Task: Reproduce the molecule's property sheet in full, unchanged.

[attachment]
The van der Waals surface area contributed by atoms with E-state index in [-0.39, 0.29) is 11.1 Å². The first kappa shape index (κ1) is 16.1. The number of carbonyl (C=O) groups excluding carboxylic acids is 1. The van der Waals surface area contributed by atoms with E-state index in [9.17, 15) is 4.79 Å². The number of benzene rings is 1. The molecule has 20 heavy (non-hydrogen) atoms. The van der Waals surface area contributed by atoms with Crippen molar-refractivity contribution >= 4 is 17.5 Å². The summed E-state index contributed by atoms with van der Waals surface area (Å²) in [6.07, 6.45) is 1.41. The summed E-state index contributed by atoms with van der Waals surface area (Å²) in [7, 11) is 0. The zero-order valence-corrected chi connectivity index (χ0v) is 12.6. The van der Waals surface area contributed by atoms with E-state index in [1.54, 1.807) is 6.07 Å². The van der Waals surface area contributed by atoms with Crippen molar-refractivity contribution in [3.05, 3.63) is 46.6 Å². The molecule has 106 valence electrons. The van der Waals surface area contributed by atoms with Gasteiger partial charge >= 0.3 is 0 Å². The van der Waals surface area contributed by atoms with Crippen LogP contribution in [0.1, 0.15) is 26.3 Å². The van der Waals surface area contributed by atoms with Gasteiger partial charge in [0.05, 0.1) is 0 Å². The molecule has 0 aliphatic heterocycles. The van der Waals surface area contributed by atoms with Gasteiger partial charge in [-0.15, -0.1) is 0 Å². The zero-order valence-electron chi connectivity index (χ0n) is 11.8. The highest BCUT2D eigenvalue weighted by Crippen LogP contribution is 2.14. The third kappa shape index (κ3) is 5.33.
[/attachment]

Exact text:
The van der Waals surface area contributed by atoms with E-state index in [-0.39, 0.29) is 11.1 Å². The first kappa shape index (κ1) is 16.1. The number of carbonyl (C=O) groups excluding carboxylic acids is 1. The van der Waals surface area contributed by atoms with E-state index in [9.17, 15) is 4.79 Å². The number of benzene rings is 1. The molecule has 20 heavy (non-hydrogen) atoms. The van der Waals surface area contributed by atoms with Crippen molar-refractivity contribution >= 4 is 17.5 Å². The summed E-state index contributed by atoms with van der Waals surface area (Å²) in [6.07, 6.45) is 1.41. The summed E-state index contributed by atoms with van der Waals surface area (Å²) in [7, 11) is 0. The zero-order valence-corrected chi connectivity index (χ0v) is 12.6. The van der Waals surface area contributed by atoms with E-state index in [1.54, 1.807) is 6.07 Å². The van der Waals surface area contributed by atoms with Crippen molar-refractivity contribution in [3.05, 3.63) is 46.6 Å². The molecule has 106 valence electrons. The van der Waals surface area contributed by atoms with Gasteiger partial charge >= 0.3 is 0 Å². The van der Waals surface area contributed by atoms with Crippen LogP contribution in [0.1, 0.15) is 26.3 Å². The van der Waals surface area contributed by atoms with Gasteiger partial charge in [0.05, 0.1) is 0 Å². The molecule has 0 aliphatic heterocycles. The van der Waals surface area contributed by atoms with Gasteiger partial charge in [-0.15, -0.1) is 0 Å². The zero-order valence-electron chi connectivity index (χ0n) is 11.8. The highest BCUT2D eigenvalue weighted by Crippen LogP contribution is 2.14. The third kappa shape index (κ3) is 5.33.